Science and Medicine

TREATMENT TESTED FOR DIABETES Team Hopes to Reduce Disease’s Ill Effects

By Rosanne Spector

 potential treatment for juvenile-onset diabetes that could eliminate the need for insulin shots is under study at Stanford. “If the treatment works, it will spare patients not only from the inconvenience of insulin injections but also - and maybe more important - the harmful effects of sharp ups and downs in their blood sugar levels,” said Dr. Donald Dafoe, senior researcher on the project and director of Stanford’s Multi-Organ Transplant Center.

The treatment, which stems from research on rats, including a study led by surgical resident Dr. Gregg A. Adams, is based on implanting fetal pancreas tissue into the patient’s forearm. It would provide an internal, self-regulating insulin source, but patients would need lifelong treatment with immunosuppressive drugs to prevent them from rejecting the implanted tissue.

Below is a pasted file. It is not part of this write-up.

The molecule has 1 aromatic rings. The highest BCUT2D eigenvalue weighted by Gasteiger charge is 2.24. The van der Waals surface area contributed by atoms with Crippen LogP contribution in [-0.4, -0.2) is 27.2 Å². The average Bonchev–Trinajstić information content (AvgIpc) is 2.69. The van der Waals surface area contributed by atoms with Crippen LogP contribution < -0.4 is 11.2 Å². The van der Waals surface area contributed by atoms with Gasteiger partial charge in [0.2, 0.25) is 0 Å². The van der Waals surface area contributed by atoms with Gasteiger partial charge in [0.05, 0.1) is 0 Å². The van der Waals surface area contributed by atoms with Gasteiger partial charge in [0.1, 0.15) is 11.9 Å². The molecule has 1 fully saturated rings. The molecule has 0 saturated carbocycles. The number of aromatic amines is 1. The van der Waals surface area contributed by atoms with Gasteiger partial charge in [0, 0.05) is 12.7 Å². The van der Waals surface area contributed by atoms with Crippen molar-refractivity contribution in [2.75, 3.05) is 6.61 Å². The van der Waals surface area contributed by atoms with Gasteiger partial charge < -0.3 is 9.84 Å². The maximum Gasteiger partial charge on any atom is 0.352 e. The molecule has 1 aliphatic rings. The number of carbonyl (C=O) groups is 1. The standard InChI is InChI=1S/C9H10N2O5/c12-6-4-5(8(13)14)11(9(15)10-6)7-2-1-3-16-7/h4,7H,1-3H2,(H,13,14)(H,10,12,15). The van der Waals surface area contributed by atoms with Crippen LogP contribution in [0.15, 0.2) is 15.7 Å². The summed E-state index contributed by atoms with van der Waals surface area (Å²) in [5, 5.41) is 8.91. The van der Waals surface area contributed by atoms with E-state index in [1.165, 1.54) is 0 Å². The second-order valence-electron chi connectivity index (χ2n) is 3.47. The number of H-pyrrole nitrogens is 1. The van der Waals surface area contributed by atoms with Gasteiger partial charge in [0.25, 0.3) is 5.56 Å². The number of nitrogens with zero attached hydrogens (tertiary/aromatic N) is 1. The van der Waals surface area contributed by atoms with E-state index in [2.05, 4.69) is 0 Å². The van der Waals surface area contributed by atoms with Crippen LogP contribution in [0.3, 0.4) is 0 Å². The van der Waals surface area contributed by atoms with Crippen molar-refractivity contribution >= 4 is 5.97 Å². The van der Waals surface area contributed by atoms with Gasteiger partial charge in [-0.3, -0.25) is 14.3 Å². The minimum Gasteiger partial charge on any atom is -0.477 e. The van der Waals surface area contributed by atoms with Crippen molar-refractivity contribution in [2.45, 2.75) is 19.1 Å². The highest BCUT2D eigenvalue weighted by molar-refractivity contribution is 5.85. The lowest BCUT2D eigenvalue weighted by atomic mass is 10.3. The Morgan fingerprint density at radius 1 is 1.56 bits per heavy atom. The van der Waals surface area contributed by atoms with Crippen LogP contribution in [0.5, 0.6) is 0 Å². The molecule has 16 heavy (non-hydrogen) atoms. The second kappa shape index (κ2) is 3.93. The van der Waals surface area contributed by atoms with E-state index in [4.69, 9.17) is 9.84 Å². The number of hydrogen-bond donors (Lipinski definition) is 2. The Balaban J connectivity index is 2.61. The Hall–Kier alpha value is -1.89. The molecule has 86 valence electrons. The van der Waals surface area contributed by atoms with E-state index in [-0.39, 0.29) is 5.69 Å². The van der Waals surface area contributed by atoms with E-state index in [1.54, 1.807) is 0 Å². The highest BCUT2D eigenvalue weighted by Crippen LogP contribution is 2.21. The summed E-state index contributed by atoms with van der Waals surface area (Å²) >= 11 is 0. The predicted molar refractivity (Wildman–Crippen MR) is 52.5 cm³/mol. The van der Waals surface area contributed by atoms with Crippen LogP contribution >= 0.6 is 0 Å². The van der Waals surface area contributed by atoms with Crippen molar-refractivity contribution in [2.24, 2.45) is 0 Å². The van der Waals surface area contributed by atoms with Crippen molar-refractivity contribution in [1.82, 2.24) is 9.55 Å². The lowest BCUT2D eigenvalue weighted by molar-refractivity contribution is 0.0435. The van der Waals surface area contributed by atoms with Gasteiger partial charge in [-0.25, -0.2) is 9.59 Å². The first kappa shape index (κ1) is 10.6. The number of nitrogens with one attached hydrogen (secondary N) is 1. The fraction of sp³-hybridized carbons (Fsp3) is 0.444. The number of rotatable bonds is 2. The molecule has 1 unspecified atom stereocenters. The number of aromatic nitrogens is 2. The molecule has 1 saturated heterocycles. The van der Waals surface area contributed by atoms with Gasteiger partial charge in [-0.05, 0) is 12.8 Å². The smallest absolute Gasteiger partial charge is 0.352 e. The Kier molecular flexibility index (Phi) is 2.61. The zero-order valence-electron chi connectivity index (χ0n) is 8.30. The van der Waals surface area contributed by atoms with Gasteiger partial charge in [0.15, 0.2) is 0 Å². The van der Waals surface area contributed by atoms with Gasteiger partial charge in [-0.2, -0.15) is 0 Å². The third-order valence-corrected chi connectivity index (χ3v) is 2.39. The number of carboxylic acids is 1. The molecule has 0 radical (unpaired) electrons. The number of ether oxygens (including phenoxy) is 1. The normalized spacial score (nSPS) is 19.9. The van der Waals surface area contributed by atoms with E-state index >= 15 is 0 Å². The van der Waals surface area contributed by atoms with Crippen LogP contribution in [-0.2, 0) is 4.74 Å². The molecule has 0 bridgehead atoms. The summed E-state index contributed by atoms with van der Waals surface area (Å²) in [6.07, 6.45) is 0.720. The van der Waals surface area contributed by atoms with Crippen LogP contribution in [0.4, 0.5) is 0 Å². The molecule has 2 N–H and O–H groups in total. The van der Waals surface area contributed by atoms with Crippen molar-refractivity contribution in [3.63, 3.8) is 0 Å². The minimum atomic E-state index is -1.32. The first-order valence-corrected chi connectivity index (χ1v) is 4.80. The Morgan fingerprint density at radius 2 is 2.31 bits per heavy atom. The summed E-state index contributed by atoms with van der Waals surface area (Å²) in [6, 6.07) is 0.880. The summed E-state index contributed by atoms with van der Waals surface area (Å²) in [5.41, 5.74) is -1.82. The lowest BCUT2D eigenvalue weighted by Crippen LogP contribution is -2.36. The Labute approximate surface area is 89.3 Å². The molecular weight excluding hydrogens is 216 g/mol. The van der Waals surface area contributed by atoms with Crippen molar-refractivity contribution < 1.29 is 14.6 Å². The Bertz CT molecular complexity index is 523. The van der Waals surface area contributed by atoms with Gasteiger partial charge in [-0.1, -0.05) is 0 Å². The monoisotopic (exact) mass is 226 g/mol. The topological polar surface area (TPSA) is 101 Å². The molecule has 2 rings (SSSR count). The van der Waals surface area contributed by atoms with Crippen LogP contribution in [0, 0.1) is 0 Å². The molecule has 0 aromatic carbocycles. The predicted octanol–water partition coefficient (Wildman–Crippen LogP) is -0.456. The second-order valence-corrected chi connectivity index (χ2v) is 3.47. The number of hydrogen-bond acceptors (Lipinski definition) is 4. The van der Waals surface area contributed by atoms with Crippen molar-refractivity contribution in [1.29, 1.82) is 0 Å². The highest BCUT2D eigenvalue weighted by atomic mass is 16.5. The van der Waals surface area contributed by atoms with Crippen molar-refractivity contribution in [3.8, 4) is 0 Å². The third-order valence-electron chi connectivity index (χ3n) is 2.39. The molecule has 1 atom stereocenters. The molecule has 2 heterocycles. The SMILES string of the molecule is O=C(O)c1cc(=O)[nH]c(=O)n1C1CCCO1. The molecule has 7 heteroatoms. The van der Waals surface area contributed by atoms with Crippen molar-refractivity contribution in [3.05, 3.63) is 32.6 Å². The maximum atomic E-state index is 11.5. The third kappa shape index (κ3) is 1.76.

The researchers are testing the strategy first on diabetic kidney transplant patients who already take the immunosuppressants. Ultimately, all juvenile-onset diabetes patients may be eligible for the treatment, as long as fetal pancreas tissue is available.

Juvenile-onset diabetes results when damaged cells in the pancreas no longer can produce enough insulin to control the individual’s blood sugar level. The disease, also called type 1 diabetes, affects about a million people in the United States. The standard medical treatment includes insulin injections (usually about three a day), regular exercise and a low-sugar diet. ST

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